Unlike the Fallen World trilogy, Earth & Sky wasn’t propelled into being by a specific event like a dream. It was more a jumble of inspirations and interests that ended up stitching together into a full concept. But I can trace the path of that stitching reasonably well.
In 2011, in between working on drafts of The Lives We Lost while waiting for The Way We Fall‘s release, I was naturally poking around at new story ideas, because I pretty much always want to be writing. I had an urge to pursue a project that was more intensely science fiction than the Fallen World trilogy. At that point, YA SF was almost entirely post-apocalyptic and dystopian, and while I enjoyed that, I grew up on Star Trek (The Next Generation, primarily) and the Star Wars universe and novels like Dune. I wanted space ships and aliens and adventures beyond Earth! I had a few premises I’d been noodling around with, but nothing that gave me the right spark yet.
At some point in there, I happened across an illustrated story called Hero in a comic book store. Seeing as it was by one of my favorite artists, Yoshitaka Amano, I naturally had to buy it.
The story is haunting and fantastically surreal, like much of Amano’s art, but one particular section stood out to me. After the hero, appropriately named Hero, has had a frightening supernatural experience in a night club, he notices something strange in a smaller way on his walk home and the next morning:
The night sky was clear, no moon, but something about the ambient light had bothered him. The streetlights in this part of town had converted over to sodium arc years ago. He was sure of it. He remembered an article about the announced conversion, remembered his sadness that modern lamps would be phasing out the old ones, casting their eerie glow all over the city, an orange that was somehow harsh instead of warm. Yet here, the ovals of light flooding the sidewalk were soft yellow. The concrete posts and wrought iron cages were the old-fashioned kind you only saw in Central Park and old movies. Okay, he thought, maybe they missed this street and I never noticed. The city missed a street, and for five friggin’ years I never noticed.
The rest of the walk that night was uneventful, until he approached the intersection where he lived. He had noticed something then, but he was too tired (or perhaps suffering just a wee touch of the denial, he thought) to really understand what he saw at the time. A problem he’d been struggling with all last night and this morning.
As he walked in broad daylight toward the same intersection, the detail fell into place, revealing itself with such blazing clarity that he stopped walking and stood gaping upward.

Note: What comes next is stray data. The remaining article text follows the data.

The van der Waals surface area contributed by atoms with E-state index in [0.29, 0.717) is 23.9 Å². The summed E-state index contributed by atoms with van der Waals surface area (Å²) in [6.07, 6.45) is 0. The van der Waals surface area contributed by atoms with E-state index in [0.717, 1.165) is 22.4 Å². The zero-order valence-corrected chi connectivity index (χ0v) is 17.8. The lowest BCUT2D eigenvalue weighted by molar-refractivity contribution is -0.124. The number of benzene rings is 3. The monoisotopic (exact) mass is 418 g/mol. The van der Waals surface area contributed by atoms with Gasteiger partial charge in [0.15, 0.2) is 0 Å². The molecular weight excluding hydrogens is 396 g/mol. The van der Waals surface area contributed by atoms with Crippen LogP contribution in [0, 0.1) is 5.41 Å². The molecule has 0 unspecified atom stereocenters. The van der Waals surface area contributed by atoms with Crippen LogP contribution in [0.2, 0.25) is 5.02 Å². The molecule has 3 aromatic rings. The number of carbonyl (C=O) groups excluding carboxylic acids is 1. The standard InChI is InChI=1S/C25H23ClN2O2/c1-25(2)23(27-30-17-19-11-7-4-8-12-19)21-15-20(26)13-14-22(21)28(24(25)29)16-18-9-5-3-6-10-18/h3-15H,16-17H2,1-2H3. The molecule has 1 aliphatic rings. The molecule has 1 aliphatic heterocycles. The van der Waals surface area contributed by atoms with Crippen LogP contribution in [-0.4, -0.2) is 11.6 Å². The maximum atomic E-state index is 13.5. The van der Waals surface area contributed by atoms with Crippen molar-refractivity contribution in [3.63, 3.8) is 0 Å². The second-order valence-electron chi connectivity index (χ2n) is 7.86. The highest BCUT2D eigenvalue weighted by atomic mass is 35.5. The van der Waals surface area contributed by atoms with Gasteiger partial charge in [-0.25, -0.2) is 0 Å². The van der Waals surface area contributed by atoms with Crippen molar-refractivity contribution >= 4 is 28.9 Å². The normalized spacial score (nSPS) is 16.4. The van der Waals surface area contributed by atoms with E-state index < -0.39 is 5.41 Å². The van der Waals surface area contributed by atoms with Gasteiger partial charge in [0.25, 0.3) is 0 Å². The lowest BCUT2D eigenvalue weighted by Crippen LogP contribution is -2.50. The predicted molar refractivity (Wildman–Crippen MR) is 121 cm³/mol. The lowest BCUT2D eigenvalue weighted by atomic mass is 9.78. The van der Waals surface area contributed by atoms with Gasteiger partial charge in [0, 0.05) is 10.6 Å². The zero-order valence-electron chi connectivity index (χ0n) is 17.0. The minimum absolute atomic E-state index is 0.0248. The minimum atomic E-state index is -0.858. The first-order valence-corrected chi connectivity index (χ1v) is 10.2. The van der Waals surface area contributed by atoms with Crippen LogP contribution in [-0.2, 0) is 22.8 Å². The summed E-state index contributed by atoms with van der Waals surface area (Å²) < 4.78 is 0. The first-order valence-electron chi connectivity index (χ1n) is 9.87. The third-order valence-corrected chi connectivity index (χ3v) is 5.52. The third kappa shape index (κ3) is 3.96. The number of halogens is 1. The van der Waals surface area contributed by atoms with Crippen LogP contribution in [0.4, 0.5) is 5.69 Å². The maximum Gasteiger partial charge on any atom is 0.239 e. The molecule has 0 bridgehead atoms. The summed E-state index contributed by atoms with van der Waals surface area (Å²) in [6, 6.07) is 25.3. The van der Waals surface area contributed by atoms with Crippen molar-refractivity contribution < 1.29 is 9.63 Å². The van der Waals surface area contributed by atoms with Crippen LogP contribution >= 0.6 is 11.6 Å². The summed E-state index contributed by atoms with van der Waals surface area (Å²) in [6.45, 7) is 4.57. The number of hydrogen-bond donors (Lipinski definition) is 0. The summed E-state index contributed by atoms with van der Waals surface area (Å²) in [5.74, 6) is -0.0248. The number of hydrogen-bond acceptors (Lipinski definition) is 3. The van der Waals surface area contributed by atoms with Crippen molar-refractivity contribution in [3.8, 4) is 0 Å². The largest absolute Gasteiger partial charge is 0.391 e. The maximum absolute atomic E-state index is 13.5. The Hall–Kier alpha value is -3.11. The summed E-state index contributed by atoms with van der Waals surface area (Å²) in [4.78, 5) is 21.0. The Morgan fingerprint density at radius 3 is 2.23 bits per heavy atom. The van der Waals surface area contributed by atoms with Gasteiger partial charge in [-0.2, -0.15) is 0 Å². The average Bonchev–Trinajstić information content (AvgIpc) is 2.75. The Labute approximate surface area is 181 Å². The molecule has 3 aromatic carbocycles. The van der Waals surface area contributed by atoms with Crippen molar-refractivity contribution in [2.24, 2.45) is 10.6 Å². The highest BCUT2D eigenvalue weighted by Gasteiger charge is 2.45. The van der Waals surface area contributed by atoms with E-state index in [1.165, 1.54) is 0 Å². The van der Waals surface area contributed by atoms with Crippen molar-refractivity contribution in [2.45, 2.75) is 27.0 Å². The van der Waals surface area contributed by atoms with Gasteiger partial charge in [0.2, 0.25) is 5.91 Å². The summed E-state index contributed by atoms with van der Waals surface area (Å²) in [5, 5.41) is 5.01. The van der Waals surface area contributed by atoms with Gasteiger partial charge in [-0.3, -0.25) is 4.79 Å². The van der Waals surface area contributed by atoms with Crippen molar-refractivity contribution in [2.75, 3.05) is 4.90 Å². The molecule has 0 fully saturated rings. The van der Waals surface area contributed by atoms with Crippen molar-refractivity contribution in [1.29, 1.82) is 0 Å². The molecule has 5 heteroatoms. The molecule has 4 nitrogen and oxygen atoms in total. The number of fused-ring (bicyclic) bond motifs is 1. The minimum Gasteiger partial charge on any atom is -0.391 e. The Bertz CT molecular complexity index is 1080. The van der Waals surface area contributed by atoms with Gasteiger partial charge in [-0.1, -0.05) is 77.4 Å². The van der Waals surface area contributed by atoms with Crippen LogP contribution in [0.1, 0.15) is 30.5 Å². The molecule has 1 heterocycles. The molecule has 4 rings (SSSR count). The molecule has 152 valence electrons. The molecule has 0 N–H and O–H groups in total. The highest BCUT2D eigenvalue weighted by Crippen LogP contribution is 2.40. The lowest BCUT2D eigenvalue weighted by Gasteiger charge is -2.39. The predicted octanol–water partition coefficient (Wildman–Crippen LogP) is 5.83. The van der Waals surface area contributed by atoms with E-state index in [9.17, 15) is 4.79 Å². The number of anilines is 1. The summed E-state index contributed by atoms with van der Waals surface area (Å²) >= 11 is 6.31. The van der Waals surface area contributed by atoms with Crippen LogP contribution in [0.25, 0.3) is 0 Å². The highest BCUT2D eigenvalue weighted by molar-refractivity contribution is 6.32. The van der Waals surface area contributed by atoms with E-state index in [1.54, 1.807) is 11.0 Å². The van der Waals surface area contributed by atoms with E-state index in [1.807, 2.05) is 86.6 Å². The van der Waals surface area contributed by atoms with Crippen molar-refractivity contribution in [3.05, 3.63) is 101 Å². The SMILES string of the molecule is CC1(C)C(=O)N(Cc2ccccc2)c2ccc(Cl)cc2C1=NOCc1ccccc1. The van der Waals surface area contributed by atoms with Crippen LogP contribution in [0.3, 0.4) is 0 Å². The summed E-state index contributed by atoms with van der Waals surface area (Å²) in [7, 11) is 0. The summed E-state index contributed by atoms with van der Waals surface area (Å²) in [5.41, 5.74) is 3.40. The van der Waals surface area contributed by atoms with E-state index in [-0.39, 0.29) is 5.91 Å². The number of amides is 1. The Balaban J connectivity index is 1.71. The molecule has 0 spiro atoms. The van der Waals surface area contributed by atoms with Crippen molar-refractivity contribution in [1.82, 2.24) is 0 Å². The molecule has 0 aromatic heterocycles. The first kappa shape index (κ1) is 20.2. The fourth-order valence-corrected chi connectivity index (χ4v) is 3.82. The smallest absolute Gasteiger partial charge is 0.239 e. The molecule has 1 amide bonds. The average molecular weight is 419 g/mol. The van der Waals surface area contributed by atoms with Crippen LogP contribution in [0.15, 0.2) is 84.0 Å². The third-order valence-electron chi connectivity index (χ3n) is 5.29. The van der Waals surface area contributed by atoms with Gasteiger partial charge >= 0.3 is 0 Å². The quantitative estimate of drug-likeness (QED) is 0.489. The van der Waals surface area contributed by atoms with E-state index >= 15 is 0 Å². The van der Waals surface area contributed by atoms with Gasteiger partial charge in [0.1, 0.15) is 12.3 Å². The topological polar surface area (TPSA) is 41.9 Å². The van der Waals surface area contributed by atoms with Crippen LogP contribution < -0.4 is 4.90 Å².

He asks a woman who’s bumped into him to read him the street name, and she informs him that the sign says “Hudson Street”. “Not Houston?” “Hudson.” The problem:
“Thank you,” he said, giving her a little wave, then returning his stare to the sign. It spelled Hudson, plain as day. The trouble was, for the last three years, he had lived near the corner of Houston and Columbus, not Hudson. There was no such street in Soho. Never had been. It had been Houston since the city dedicated Penn Street Station.
And even worse, when he asks others the same question…
No one else realized the street name was wrong. Hero could understand people outside of the neighborhood not knowing or caring what the street was named. But the locals didn’t know the difference.
He checks other intersections, and confirms that the signs say Hudson all over. He also starts to notice other little details, like a newspaper that he is sure used to be called Weekly World News and now bears the title Weekly World View. Unsurprisingly, he begins to wonder whether this is the first symptom of some sort of mental illness–until he encounters one of the supernatural figures from the previous night and things become a little clearer.
That situation hit me emotionally, in a way that I’ve learned means, There’s a story you’d want to explore here. The idea of finding the world changed in tiny ways, and not being able to confirm whether you were crazy or everyone else just hadn’t noticed somehow… So scary, so awful, and so many questions raised. I wondered if I could capture that feeling in something of my own, and what form it would take for me.
For a while I had a contemporary fantasy idea that I thought it might work into, but I couldn’t quite figure out the characters or the plot. Then I came across a mention somewhere online (can’t tell you where; from what I’ve seen, this is not an uncommon idea) about a story about people being put in an alien zoo. The two ideas ended up colliding within that urge to write science fiction. What if aliens weren’t kidnapping Earthlings to observe elsewhere but rather studying all of us here on Earth — by using time manipulating technology to change events in history and experiment with different possible outcomes? What if my main character was someone who (for reasons you’ll discover when you read the book) is sensitive to those shifts in time, and can feel when something in her life has been rewritten? But of course, she wouldn’t know why she has that feeling or what it means, and no one else around her would notice.
So scary, so awful, so many questions raised.
From there I simply had to answer those questions, and the story that became Earth & Sky started to write itself.
(Interesting fact: When looking through Hero to find that excerpt, I noticed there’s a reference to someone named Skyler–not a character who appears in the actual story, I don’t think, but still makes me wonder if that name got stuck to that idea in that back of my mind and influenced my choice of Skylar for my protagonist.)
Originally published at another world, not quite ours - Megan Crewe's blog. You can comment here or there.